Alan Twigg, Author

Alan Twigg with Guitar Case Alan Twigg was inducted as a member of the Order of Canada in 2015. He received the 13th annual Lieutenant Governor’s Award for Literary Excellence in 2016. Previously he was the first and only recipient of ABPBC Media Award in 1988 and the inaugural recipient of the Gray Campbell Distinguished Service Award for outstanding contributions to literature and publishing in 2000. In 2007, he became the second person (after Vancouver Sun journalist Douglas Todd) to accept the Jack and Doris Shadbolt Fellowship in the Humanities at Simon Fraser University “to recognize and support leaders in the humanities who are not necessarily part of the academy.” In the same year he was the first Writer in Residence at the George Price Center for Peace in Belize. In 2010, he received the Pandora’s Collective Publisher’s Award of Merit. In 2011 he received the Mayor of Vancouver’s annual Literary Arts Award. He also won the gold medal for soccer at the World Masters Games in Turin, Italy, in 2013, with a team from Vancouver.

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Since 1987, Alan Twigg has written and published B.C. BookWorld, an assertively middle brow publication distributed by more than 650 outlets in B.C. The educational newspaper has been cited by the Canadian Centre for Studies in Publishing as the most essential cog in the infrastructure that supports writing and publishing in British Columbia.

Since 2001, as an adjunct to that populist publication, he has also written and managed ABCBookWorld, a public reference service for and about more than 13,000 British Columbia authors. Hosted by Simon Fraser University Library, this service has become the Wikipedia of B.C. literature, attracting more than 4,000 visitors per day.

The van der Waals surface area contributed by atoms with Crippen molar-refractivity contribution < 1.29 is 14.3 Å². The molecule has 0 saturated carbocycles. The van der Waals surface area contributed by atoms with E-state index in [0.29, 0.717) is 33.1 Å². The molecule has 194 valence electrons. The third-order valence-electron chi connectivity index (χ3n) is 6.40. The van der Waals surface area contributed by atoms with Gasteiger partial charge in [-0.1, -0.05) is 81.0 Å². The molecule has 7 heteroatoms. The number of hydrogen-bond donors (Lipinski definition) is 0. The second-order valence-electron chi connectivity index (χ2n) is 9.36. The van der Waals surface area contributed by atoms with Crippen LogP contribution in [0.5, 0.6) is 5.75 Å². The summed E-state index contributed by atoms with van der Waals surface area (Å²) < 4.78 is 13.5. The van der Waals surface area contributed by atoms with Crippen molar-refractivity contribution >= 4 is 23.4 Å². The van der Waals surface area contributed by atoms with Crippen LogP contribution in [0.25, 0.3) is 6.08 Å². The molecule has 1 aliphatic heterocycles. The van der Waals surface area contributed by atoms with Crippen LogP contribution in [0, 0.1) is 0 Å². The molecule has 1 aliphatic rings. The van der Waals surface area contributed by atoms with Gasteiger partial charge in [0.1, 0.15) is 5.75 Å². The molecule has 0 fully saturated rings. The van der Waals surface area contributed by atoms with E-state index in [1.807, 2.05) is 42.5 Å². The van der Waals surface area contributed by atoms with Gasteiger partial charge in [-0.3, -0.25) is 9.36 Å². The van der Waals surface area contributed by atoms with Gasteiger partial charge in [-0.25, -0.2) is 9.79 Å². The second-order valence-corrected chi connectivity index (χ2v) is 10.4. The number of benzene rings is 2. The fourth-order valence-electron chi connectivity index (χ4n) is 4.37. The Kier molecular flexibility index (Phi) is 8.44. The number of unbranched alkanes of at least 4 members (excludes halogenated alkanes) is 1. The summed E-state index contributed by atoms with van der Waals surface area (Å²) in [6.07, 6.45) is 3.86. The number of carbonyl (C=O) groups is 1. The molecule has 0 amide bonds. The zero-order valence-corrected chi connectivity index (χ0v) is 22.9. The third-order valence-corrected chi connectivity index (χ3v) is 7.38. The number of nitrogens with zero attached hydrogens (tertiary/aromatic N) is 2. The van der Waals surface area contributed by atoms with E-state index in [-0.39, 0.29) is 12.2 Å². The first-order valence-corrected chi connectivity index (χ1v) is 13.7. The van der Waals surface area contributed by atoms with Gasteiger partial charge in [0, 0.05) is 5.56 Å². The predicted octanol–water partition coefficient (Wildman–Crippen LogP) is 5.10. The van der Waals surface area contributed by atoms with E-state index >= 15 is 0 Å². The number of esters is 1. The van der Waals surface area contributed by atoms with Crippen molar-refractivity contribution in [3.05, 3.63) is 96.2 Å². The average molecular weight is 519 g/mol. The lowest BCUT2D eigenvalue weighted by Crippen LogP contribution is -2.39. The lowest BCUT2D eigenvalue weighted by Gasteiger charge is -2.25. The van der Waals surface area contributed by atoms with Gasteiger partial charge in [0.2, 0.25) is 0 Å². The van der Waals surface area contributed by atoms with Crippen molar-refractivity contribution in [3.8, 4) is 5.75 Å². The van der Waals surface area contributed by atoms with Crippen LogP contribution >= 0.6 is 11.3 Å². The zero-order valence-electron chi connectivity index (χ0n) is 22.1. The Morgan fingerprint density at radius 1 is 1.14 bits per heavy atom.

Since 2014, he has devised, launched and written BCBookLook, an omnibus news hub for B.C. literature. It provides original material such as videos, audio interviews, blogs, bestseller lists, lengthy essays, excerpts, theatre reviews, event information and news stories. More than 1,500 original posts were added during its first two-and-a-half years.

In 2015, he created the Literary Map of B.C., a digital platform highlighting the cultural importance of 190 B.C. authors and locations. It contains the equivalent of nine books of original text and photos. He has simultaneously selected, and wrote text for, more than fifty literary landmarks erected in Vancouver for the Vancouver Public Library.

In 2016, he created and launch The Ormsby Review, a new forum for in-depth book reviews and essays pertaining to British Columbia, edited by Richard Mackie. In its first two years a a pilot project, unfunded, they generated 360 contributions from almost 300 contributors. It has since become the most prodigious avenue for serious criticism of books from and about British Columbia.

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Alan Twigg is the author of seventeen books. These include biographies, interviews, a sports memoir, a series on B.C. literary history and histories of Belize and Cuba. Most recently he edited Undaunted, an anthology to mark the twenty-fifth anniversary of B.C. BookWorld and he provided the introduction for Peter Sekirin’s Memories of Chekhov (2011).

In 2008, he wrote the first literary book about the beautiful game from a Canadian perspective, Full-Time: A Soccer Story, It’s a year-long account of Vancouver soccer players who travel to southern Spain to compete against much younger teams, including European ex-professionals. It was re-released in a Readers Digest version in 2010. In 2013, he returned to Europe and won a gold medal in soccer for Canada at the World Masters Games in Turin, where his undefeated team allowed one goal in seven games to win the world championship for men over age fifty. Held every four years, the World Masters Games are considered the Olympics for global athletes over age forty.

Alan Twigg with George Woodcock

Alan Twigg with George Woodcock

In 2009, he wrote Tibetans in Exile: The Dalai Lama & The Woodcocks, a book about the private lives of the prolific anarchist George Woodcock and his Buddhist wife Ingeborg Woodcock who befriended the Dalai Lama in 1961. Their charitable aid work gave rise to two, still operational, non-profit societies, Tibetan Refugee Aid Society and Canada India Village Aid.